At first glance, it may seem that the Nobel Prize in Literature creates conflict between reading communities around the world. Often, this does happen. Recall the storm of mixed reviews that followed Bob Dylan receiving the 2016 Literature Prize? For some, it is evidence of how divided the literary community is. But, this year’s prize winner should remind us that there are times when we are almost-universally touched by a story, engulfed in a narrative or amazed by sheer creativity.
Literature Prize Issues
Don’t get me wrong – there are some serious issues with this Nobel Prize. Of the 113 laureates, only 14 are women and they have mostly been awarded to Europeans. The criteria for determining the award is vague. In Alfred Nobel’s will, it simply qualifies “the person who shall have produced in the field of literature the most outstanding work in an ideal direction”. The Swedish Academy has to interpret what ‘ideal direction’ means. This usually results in the award being granted to someone who has largely impacted the field over many years through their writing.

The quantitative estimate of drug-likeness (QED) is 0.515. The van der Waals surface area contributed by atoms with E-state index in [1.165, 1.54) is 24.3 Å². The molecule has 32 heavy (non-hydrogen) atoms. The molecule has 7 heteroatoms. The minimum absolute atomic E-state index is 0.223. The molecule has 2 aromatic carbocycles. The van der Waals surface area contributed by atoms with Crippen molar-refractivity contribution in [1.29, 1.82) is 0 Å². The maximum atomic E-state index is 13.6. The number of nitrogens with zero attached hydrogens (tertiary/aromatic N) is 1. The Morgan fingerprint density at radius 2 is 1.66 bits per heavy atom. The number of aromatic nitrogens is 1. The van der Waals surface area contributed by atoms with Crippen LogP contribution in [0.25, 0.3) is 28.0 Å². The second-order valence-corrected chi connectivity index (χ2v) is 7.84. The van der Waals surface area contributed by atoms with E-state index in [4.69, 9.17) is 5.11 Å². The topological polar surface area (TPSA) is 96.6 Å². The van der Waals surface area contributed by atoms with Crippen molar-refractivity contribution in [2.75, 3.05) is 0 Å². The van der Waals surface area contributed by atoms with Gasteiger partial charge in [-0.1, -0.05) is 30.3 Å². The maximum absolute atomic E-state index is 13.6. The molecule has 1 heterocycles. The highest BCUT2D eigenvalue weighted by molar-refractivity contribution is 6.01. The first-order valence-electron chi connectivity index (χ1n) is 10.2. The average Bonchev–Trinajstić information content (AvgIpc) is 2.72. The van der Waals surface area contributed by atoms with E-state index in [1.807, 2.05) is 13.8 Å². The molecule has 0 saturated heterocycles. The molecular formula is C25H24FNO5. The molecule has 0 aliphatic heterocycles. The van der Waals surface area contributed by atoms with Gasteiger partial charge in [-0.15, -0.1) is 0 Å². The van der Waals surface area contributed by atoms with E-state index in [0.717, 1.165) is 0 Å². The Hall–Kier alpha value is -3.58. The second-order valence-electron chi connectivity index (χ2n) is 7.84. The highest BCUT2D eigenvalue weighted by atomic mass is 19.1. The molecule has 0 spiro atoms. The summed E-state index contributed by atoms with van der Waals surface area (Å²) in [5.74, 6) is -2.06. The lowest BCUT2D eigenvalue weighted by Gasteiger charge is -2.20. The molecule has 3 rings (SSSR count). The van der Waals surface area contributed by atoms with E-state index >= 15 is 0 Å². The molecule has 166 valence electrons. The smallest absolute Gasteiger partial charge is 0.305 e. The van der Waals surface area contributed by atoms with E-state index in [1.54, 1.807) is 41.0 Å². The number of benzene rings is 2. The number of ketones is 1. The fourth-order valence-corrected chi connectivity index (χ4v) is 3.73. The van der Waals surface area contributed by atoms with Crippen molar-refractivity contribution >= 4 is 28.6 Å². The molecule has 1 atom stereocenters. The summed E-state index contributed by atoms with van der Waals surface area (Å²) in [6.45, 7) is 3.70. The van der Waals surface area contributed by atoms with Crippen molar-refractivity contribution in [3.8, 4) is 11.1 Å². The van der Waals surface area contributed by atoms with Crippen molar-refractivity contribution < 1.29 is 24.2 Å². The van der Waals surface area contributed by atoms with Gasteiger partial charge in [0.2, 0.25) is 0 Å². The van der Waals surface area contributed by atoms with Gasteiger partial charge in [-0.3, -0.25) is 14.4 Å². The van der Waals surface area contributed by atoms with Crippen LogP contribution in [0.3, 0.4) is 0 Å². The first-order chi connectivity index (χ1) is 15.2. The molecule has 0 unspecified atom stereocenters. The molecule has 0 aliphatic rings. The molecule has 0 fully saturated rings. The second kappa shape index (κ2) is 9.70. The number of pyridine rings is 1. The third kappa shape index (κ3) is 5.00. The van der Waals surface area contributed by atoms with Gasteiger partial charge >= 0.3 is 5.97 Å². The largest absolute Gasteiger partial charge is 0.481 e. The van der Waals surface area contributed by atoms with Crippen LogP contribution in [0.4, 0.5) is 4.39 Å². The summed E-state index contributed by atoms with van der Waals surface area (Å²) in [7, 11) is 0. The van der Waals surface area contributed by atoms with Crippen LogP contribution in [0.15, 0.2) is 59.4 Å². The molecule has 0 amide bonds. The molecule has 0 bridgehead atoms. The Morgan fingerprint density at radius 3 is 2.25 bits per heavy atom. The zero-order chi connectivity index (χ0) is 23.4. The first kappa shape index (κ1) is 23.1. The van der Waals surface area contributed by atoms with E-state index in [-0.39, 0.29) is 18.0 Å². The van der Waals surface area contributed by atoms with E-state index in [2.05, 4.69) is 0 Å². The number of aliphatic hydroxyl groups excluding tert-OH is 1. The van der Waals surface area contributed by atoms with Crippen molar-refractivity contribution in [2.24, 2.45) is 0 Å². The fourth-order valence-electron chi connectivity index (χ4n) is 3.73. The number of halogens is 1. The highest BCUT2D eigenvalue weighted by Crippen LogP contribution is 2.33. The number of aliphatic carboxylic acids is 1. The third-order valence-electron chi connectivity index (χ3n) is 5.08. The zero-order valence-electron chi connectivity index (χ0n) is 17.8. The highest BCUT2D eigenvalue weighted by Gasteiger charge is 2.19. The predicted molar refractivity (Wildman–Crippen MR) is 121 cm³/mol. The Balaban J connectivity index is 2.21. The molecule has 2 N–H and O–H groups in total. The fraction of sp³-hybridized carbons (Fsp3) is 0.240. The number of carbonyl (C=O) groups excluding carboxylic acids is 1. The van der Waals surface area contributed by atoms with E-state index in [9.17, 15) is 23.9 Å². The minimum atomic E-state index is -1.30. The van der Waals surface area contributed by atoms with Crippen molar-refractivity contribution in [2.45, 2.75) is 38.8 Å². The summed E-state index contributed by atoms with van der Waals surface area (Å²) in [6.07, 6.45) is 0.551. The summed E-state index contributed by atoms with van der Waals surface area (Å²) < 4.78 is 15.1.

Therefore, the average winning age is 65 years old. The biggest issue with the prize is that there are too many people to give it to. Across numerous writing markets, there are varying levels on influence that makes dozens of writers eligible. Examples include Chimimande Ngozi Adichie, JK Rowling, Phillip Roth, Haruki Murakami and Ngugi wa Thiong’o.
Even though the literature prize can’t be perfect, it can be good. It shines the spotlight on years of crafted creativity and influence. It recognises a lifetime of dedication to telling stories and touching lives. This year’s winner, Kazuo Ishuguro, writes what the Swiss Academy describes as “novels of great emotional force” These intense writings have “uncovered the abyss beneath our illusory sense of connection with the world”. However, most people likely may not have heard of Ishuguro let alone read any of his work. Now, the entire world is given a great reminder that Ishuguro and others like him are penning magnificent tales.
Whether, you support the prize or not, it creates a platform for appreciation. For now, let’s get ourselves a copy of The Remains of the Day and understand how Ishuguro won the prize.
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